Loss or theft of your driving licence
If your driving licence has been lost or stolen, you need to get a new one.
Information on your licence has changed
If there is a change of information on your licence, such as a name change or a change in licence category, you need to get a new licence.
If you still have a blue paper driving licence, you need to apply for a new licence if your address has changed. If you already have a credit-card format licence, you do not need to apply for a new one because of an address change.
For more detailed information, contact your canton’s driver and vehicle licensing office (website available in German, French and Italian).
Drivers who still have a blue paper licence
The blue paper licence will no longer be valid after 31 January 2024. Drivers who still have a blue paper licence need to exchange it for a credit-card format licence by that date at the latest.
To drive in some countries, you need an international driving licence.
If your Swiss driving licence has been stolen, you need to report the theft at a police station (website available in German, French and Italian).
You should then contact the driver and vehicle licensing office (website available in German, French and Italian), which will issue you a temporary licence authorising you to drive until you receive your new licence.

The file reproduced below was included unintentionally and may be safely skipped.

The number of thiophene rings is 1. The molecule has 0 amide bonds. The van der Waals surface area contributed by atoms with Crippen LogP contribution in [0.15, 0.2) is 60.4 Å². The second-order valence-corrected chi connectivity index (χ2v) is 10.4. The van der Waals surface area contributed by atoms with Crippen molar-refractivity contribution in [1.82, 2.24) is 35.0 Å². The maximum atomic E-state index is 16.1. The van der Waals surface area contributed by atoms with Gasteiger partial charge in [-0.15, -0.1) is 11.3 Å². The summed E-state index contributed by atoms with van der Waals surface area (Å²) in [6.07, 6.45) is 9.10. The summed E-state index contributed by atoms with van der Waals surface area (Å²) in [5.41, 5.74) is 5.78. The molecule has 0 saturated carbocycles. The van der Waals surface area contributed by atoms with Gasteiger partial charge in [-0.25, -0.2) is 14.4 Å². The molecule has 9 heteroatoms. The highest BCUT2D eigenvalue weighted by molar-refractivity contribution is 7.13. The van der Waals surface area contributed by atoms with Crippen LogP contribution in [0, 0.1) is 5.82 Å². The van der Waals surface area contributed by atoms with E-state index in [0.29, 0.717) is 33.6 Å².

Once a new licence is issued, the old one is no longer valid. If you find your lost or stolen licence, please send it to the driver and vehicle licensing office with an explanatory note.
You need to contact your canton’s driver and vehicle licensing office (website available in German, French and Italian).
The new licence will be sent to you by post within one to two weeks.
The cost of a new licence varies from canton to canton. A duplicate or an updated licence costs around CHF 30. Exchanging a foreign licence for a Swiss one costs more than CHF 100.
If you live in Switzerland, you may drive with a foreign licence for 12 months. After that, you are required to have a Swiss licence.
You need to exchange your foreign licence for a Swiss licence; this is still possible after the 12-month grace period, but you may have to pay a fine.
Exchanging a foreign licence for a Swiss one
The procedures vary depending on which country issued the foreign licence. In any case, you must produce the original driving licence and take an eye test.
If you have a licence from an EU or EEA country (Iceland, Liechtenstein, Norway), you will be issued a Swiss licence without having to take a driving test. Your foreign licence will be returned to the issuing authority.
For a licence from another country, you need to take:
a driving test
an additional theory exam (for professional drivers)
to certify your fitness to drive.
After handing over your foreign licence and taking the necessary texts, you will be issued a Swiss driving licence on a three-year trial basis or a licence with no expiry date. The document is sent by post within a period of time that varies from canton to canton.